I’ve said it once (many times, actually) and I’ll say it again: academia can be a really shitty place when it comes to your mental health. Yes, your academic adventures can result in a variety of extremely rewarding experiences–there’s no doubt about that–but when your forced to survive this high-stress environment that expects you to juggle heavy workloads, long hours and high expectations on top of the rest of your adult life… Let’s just say that even the most dedicated students can start succumbing to the pressure.
Therefore, it’s hardly any surprise that mental illness is on the rise in academia. In fact, if you simply google “mental health grad school” you can come up with a plethora of different blogs, comics and news articles talking about this very topic. Hell, the most popular article on this blog, Anxiety in (Grad) School, is found 99% of the time by someone typing some combination of the words “grad school”, “depression” and “anxiety” in their search bar. And that, my friends, is kind of a scary thought.
Another scary thought is that one of the most common mental health issues on a university campus is also probably one of the most overlooked: burnout. Even as a society, burnout is one of those things that we just kind of shrug off. It has become synonymous with being maybe a little more tired or unmotivated than usual–a bad week that can be fixed by taking the weekend off. (That is, if you don’t have a looming deadline over your head. ;D)
But burnout is much more than just one crappy, unproductive week. It’s a state of prolonged stress that if left alone can have negative consequences on both your health and on your psyche.
It all starts with a couple of negative, cynical thoughts about work and a dash of head-in-your-hands frustration. It continues with feelings of dread when you hear the sound of your alarm clock because you simply can’t stand the thought of going back to school and feeling stuck, as you have been for the past few weeks. You feel exhausted, drained, and tired before you even start the day and you might have even begun manifesting physical problems such as stomach pains and headaches. More than anything, you feel unmotivated and in the worse case senario, might even consider quitting outright because it just doesn’t seem worth it anymore. The enthusiasm you once had for academia is gone, leaving you angry and maybe even on a constant verge of tears.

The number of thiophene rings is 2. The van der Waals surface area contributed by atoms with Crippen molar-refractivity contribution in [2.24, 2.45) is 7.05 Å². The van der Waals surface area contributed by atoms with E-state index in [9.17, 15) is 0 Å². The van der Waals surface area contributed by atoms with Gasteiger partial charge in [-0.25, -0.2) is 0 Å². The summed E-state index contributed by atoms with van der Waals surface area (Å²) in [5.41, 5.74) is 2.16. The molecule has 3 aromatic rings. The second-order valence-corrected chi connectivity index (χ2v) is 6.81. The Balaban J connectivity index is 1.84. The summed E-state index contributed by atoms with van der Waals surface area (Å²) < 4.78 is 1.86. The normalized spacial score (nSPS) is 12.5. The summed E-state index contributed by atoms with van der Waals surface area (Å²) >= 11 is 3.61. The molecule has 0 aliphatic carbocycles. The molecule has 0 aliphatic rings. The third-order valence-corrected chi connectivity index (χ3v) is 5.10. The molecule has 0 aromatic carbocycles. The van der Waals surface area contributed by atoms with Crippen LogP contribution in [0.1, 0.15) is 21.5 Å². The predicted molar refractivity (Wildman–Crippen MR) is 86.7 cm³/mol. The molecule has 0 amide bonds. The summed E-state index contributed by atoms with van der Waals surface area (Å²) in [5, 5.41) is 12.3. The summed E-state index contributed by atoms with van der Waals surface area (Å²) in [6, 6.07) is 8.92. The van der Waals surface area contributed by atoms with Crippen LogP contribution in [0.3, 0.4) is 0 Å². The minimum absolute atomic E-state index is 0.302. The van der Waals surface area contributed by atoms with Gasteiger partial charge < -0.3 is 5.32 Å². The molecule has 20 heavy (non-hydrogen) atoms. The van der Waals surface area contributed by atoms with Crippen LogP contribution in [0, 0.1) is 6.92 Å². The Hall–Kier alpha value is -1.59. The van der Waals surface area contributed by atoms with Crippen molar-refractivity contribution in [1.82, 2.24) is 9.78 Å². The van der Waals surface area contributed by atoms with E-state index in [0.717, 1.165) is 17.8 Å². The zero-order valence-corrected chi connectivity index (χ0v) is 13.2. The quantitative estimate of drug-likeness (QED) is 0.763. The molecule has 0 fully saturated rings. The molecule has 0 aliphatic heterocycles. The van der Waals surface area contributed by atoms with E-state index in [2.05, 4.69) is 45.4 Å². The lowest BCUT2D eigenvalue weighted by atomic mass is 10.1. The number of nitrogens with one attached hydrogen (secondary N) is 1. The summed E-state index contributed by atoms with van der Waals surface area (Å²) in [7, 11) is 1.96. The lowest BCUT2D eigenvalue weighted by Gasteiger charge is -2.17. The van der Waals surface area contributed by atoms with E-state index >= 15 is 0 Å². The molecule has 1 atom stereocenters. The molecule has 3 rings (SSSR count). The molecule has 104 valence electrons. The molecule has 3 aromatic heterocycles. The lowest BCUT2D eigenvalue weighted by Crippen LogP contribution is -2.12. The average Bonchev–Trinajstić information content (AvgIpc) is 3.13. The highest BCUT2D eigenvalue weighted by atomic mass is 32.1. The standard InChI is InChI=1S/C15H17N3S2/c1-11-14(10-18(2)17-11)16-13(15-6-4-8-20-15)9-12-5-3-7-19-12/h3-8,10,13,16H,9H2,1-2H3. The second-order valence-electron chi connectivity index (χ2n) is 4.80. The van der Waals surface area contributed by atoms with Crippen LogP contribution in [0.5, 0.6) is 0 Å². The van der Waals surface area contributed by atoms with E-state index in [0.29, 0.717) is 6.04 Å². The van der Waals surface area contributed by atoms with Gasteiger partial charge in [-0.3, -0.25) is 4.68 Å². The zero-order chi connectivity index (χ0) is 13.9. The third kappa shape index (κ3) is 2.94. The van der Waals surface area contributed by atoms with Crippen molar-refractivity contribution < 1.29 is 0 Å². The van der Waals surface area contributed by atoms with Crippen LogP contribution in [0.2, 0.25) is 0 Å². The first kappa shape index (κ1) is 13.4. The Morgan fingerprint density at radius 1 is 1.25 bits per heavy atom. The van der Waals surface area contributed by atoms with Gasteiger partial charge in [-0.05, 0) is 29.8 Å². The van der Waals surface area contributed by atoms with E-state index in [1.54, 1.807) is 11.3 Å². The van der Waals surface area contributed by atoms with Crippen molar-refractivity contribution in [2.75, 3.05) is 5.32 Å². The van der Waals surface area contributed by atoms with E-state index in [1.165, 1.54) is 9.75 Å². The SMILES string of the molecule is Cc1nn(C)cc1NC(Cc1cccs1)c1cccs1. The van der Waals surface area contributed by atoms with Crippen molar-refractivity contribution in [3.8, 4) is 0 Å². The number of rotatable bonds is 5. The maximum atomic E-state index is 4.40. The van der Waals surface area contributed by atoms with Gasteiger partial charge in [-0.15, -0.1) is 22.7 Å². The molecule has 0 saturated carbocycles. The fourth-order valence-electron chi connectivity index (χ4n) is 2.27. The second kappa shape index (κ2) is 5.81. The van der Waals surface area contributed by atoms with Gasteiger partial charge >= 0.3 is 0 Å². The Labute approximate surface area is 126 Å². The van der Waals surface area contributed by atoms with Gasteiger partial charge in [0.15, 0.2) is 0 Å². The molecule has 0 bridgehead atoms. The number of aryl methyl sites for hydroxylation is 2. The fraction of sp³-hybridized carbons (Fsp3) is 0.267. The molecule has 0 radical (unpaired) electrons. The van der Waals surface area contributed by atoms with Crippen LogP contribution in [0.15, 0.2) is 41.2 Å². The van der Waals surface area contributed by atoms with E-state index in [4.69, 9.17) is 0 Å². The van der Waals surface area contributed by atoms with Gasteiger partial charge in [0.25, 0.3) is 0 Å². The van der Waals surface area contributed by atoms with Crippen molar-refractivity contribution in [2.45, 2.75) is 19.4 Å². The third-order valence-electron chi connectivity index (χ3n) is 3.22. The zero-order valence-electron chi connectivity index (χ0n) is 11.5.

Even worse, as this progresses, the amount of work you can get done dwindles. And in an environment where you are essentially defined by how much work you can manage to get done in a day, you start to panic. You feel anxious. And you begin to skip breaks because you feel almost undeserving of them. And the cycle continues. You feel become even more unmotivated, get even less work done, yet try your hardest to push through the mental exhaustion and get some work done. Eventually, if you continue this pattern, your reduced energy combined with your lack of productivity leads you to start locking yourself away from friends and family. After all, they’ll either just impede on the little work you might manage to get done or you fear they’ll be disappointed in you for not be able to handle a few simple tasks…
That an accurate description of what Burnout is, according to my research. And, it is also a completely accurate description of how this whole semester felt for me. I experienced probably the worst case of burnout I have ever felt in my life. All because of a nasty combination of unchecked and unmanaged stress, mixed with anxiety, imposter syndrome, and other shenanigans occurring in my personal life.
I was at the point where I was scared I was falling into a depression. Luckily, that is not the case.
But, I’m burnt out–beyond crispy. I’ve essentially become one of those burnt bread crumbs that get stuck in the deep crevices of your toaster. And the most hilarious thing in this whole situation is the word burnout never even crossed my mind the whole time I was going through this. It took me becoming a sobbing mess at my counsellor’s office to even remember the word burnout existed (mostly because she told me outright, “Krystal, you’re burnt out”). Prior to that I kept telling myself that I’m just in a rough spot. This is a normal part of grad school. If I can just work a little longer or read just one more paper or get through a few more weeks, maybe I’ll figure things out and everything will get better.
I assure you, these kind of feelings are not normal.
And if you’re wondering if this is how the next five or so years are going to be, it doesn’t have to. Yes, surviving academia can sometimes require a lot of sacrifice. Sleepless nights. Putting off all those “adult milestones”. Compromising in your relationships. But, as much as we might like to pretend students are workaholic robots, we’re not. We’re human. With feelings and emotions and an entire life outside of academia that doesn’t stop just because we have a deadline coming up. So, regardless of the pressure we may have from outside sources or even from ourselves, we need to remember that burnout can turn into a serious issue. After all, there’s a fine line between burnout and depression.